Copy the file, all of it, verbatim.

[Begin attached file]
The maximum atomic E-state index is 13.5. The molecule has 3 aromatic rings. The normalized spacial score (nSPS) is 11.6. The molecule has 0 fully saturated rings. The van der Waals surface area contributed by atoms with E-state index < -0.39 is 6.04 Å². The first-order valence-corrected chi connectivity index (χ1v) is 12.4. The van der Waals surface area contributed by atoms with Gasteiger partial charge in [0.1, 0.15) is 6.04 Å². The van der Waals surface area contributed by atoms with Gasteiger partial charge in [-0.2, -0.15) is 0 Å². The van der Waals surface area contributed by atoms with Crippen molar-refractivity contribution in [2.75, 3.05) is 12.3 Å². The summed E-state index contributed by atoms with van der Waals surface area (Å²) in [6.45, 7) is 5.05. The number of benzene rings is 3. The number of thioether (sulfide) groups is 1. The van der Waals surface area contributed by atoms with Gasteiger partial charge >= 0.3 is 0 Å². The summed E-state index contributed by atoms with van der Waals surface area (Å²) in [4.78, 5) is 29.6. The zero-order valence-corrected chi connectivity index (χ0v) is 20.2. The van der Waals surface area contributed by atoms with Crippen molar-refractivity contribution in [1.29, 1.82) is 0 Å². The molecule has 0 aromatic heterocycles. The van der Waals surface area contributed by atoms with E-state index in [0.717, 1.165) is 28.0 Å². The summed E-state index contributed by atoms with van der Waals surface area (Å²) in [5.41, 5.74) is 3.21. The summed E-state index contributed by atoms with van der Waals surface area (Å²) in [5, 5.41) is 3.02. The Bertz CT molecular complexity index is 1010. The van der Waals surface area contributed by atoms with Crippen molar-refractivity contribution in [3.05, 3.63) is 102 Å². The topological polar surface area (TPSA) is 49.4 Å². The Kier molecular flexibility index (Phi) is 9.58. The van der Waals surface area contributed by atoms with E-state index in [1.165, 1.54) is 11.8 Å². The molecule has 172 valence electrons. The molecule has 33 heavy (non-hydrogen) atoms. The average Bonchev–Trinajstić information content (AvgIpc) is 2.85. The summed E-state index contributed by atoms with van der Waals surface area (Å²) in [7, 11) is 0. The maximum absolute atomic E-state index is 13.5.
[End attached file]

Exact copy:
The maximum atomic E-state index is 13.5. The molecule has 3 aromatic rings. The normalized spacial score (nSPS) is 11.6. The molecule has 0 fully saturated rings. The van der Waals surface area contributed by atoms with E-state index < -0.39 is 6.04 Å². The first-order valence-corrected chi connectivity index (χ1v) is 12.4. The van der Waals surface area contributed by atoms with Gasteiger partial charge in [0.1, 0.15) is 6.04 Å². The van der Waals surface area contributed by atoms with Gasteiger partial charge in [-0.2, -0.15) is 0 Å². The van der Waals surface area contributed by atoms with Crippen molar-refractivity contribution in [2.75, 3.05) is 12.3 Å². The summed E-state index contributed by atoms with van der Waals surface area (Å²) in [6.45, 7) is 5.05. The number of benzene rings is 3. The number of thioether (sulfide) groups is 1. The van der Waals surface area contributed by atoms with Gasteiger partial charge >= 0.3 is 0 Å². The summed E-state index contributed by atoms with van der Waals surface area (Å²) in [4.78, 5) is 29.6. The zero-order valence-corrected chi connectivity index (χ0v) is 20.2. The van der Waals surface area contributed by atoms with Crippen molar-refractivity contribution in [1.29, 1.82) is 0 Å². The molecule has 0 aromatic heterocycles. The van der Waals surface area contributed by atoms with E-state index in [0.717, 1.165) is 28.0 Å². The summed E-state index contributed by atoms with van der Waals surface area (Å²) in [5.41, 5.74) is 3.21. The summed E-state index contributed by atoms with van der Waals surface area (Å²) in [5, 5.41) is 3.02. The Bertz CT molecular complexity index is 1010. The van der Waals surface area contributed by atoms with Crippen molar-refractivity contribution in [3.05, 3.63) is 102 Å². The topological polar surface area (TPSA) is 49.4 Å². The Kier molecular flexibility index (Phi) is 9.58. The van der Waals surface area contributed by atoms with E-state index in [1.165, 1.54) is 11.8 Å². The molecule has 172 valence electrons. The molecule has 33 heavy (non-hydrogen) atoms. The average Bonchev–Trinajstić information content (AvgIpc) is 2.85. The summed E-state index contributed by atoms with van der Waals surface area (Å²) in [7, 11) is 0. The maximum absolute atomic E-state index is 13.5.